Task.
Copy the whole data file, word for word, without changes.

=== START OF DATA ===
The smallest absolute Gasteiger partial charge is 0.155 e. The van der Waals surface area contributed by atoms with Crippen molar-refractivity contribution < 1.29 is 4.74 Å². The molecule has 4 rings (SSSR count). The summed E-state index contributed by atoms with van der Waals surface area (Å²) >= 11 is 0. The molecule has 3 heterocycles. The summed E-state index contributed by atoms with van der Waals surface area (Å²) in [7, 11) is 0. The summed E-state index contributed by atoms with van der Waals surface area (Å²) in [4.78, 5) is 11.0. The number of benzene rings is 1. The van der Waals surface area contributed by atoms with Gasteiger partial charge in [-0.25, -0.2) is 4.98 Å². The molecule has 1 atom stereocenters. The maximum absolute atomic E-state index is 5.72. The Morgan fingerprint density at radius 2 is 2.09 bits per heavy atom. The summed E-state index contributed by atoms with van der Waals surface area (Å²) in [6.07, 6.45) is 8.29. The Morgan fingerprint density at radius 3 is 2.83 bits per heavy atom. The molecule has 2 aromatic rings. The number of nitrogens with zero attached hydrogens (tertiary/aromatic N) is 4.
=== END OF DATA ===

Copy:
The smallest absolute Gasteiger partial charge is 0.155 e. The van der Waals surface area contributed by atoms with Crippen molar-refractivity contribution < 1.29 is 4.74 Å². The molecule has 4 rings (SSSR count). The summed E-state index contributed by atoms with van der Waals surface area (Å²) >= 11 is 0. The molecule has 3 heterocycles. The summed E-state index contributed by atoms with van der Waals surface area (Å²) in [7, 11) is 0. The summed E-state index contributed by atoms with van der Waals surface area (Å²) in [4.78, 5) is 11.0. The number of benzene rings is 1. The van der Waals surface area contributed by atoms with Gasteiger partial charge in [-0.25, -0.2) is 4.98 Å². The molecule has 1 atom stereocenters. The maximum absolute atomic E-state index is 5.72. The Morgan fingerprint density at radius 2 is 2.09 bits per heavy atom. The summed E-state index contributed by atoms with van der Waals surface area (Å²) in [6.07, 6.45) is 8.29. The Morgan fingerprint density at radius 3 is 2.83 bits per heavy atom. The molecule has 2 aromatic rings. The number of nitrogens with zero attached hydrogens (tertiary/aromatic N) is 4.